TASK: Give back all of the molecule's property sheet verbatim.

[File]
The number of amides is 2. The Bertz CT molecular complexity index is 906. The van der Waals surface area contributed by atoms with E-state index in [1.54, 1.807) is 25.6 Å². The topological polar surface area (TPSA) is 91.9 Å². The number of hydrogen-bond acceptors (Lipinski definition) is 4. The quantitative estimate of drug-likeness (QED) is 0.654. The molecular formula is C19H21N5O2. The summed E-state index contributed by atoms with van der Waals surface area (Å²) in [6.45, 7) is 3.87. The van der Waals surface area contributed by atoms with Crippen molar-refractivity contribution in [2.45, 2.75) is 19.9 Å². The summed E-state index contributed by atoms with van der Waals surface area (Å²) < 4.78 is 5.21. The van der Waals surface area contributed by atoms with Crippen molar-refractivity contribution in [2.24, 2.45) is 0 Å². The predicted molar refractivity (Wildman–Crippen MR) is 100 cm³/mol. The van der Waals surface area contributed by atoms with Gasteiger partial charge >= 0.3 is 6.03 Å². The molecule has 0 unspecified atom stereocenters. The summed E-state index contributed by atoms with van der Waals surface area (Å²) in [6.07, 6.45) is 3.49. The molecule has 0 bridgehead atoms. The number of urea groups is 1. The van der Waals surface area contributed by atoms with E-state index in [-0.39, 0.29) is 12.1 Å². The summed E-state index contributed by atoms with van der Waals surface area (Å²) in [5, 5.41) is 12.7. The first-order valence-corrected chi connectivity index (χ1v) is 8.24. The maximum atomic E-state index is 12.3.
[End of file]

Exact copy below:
The number of amides is 2. The Bertz CT molecular complexity index is 906. The van der Waals surface area contributed by atoms with E-state index in [1.54, 1.807) is 25.6 Å². The topological polar surface area (TPSA) is 91.9 Å². The number of hydrogen-bond acceptors (Lipinski definition) is 4. The quantitative estimate of drug-likeness (QED) is 0.654. The molecular formula is C19H21N5O2. The summed E-state index contributed by atoms with van der Waals surface area (Å²) in [6.45, 7) is 3.87. The van der Waals surface area contributed by atoms with Crippen molar-refractivity contribution in [2.45, 2.75) is 19.9 Å². The summed E-state index contributed by atoms with van der Waals surface area (Å²) < 4.78 is 5.21. The van der Waals surface area contributed by atoms with Crippen molar-refractivity contribution in [2.24, 2.45) is 0 Å². The predicted molar refractivity (Wildman–Crippen MR) is 100 cm³/mol. The van der Waals surface area contributed by atoms with Gasteiger partial charge >= 0.3 is 6.03 Å². The molecule has 0 unspecified atom stereocenters. The summed E-state index contributed by atoms with van der Waals surface area (Å²) in [6.07, 6.45) is 3.49. The molecule has 0 bridgehead atoms. The number of urea groups is 1. The van der Waals surface area contributed by atoms with E-state index in [-0.39, 0.29) is 12.1 Å². The summed E-state index contributed by atoms with van der Waals surface area (Å²) in [5, 5.41) is 12.7. The first-order valence-corrected chi connectivity index (χ1v) is 8.24. The maximum atomic E-state index is 12.3.